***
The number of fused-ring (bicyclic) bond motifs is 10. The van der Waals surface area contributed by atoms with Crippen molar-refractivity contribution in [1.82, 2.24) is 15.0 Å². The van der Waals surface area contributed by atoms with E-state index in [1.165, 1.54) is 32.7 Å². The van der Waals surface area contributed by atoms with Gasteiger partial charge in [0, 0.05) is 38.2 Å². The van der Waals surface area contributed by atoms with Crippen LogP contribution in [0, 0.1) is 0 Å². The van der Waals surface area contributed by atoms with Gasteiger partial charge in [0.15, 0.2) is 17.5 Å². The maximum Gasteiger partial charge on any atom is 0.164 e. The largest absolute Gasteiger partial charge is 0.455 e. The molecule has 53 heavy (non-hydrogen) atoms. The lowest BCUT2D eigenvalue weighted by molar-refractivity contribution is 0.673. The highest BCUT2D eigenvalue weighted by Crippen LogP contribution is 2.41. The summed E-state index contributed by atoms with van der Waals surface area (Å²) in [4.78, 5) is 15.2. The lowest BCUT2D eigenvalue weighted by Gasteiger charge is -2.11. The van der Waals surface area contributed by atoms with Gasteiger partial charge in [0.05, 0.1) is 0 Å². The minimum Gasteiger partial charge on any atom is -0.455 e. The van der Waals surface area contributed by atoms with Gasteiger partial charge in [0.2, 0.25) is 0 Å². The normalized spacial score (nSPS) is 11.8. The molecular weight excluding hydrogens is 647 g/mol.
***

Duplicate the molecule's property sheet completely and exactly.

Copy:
The number of fused-ring (bicyclic) bond motifs is 10. The van der Waals surface area contributed by atoms with Crippen molar-refractivity contribution in [1.82, 2.24) is 15.0 Å². The van der Waals surface area contributed by atoms with E-state index in [1.165, 1.54) is 32.7 Å². The van der Waals surface area contributed by atoms with Gasteiger partial charge in [0, 0.05) is 38.2 Å². The van der Waals surface area contributed by atoms with Crippen LogP contribution in [0, 0.1) is 0 Å². The van der Waals surface area contributed by atoms with Gasteiger partial charge in [0.15, 0.2) is 17.5 Å². The maximum Gasteiger partial charge on any atom is 0.164 e. The largest absolute Gasteiger partial charge is 0.455 e. The molecule has 53 heavy (non-hydrogen) atoms. The lowest BCUT2D eigenvalue weighted by molar-refractivity contribution is 0.673. The highest BCUT2D eigenvalue weighted by Crippen LogP contribution is 2.41. The summed E-state index contributed by atoms with van der Waals surface area (Å²) in [4.78, 5) is 15.2. The lowest BCUT2D eigenvalue weighted by Gasteiger charge is -2.11. The van der Waals surface area contributed by atoms with Gasteiger partial charge in [0.05, 0.1) is 0 Å². The minimum Gasteiger partial charge on any atom is -0.455 e. The van der Waals surface area contributed by atoms with Gasteiger partial charge in [0.2, 0.25) is 0 Å². The normalized spacial score (nSPS) is 11.8. The molecular weight excluding hydrogens is 647 g/mol.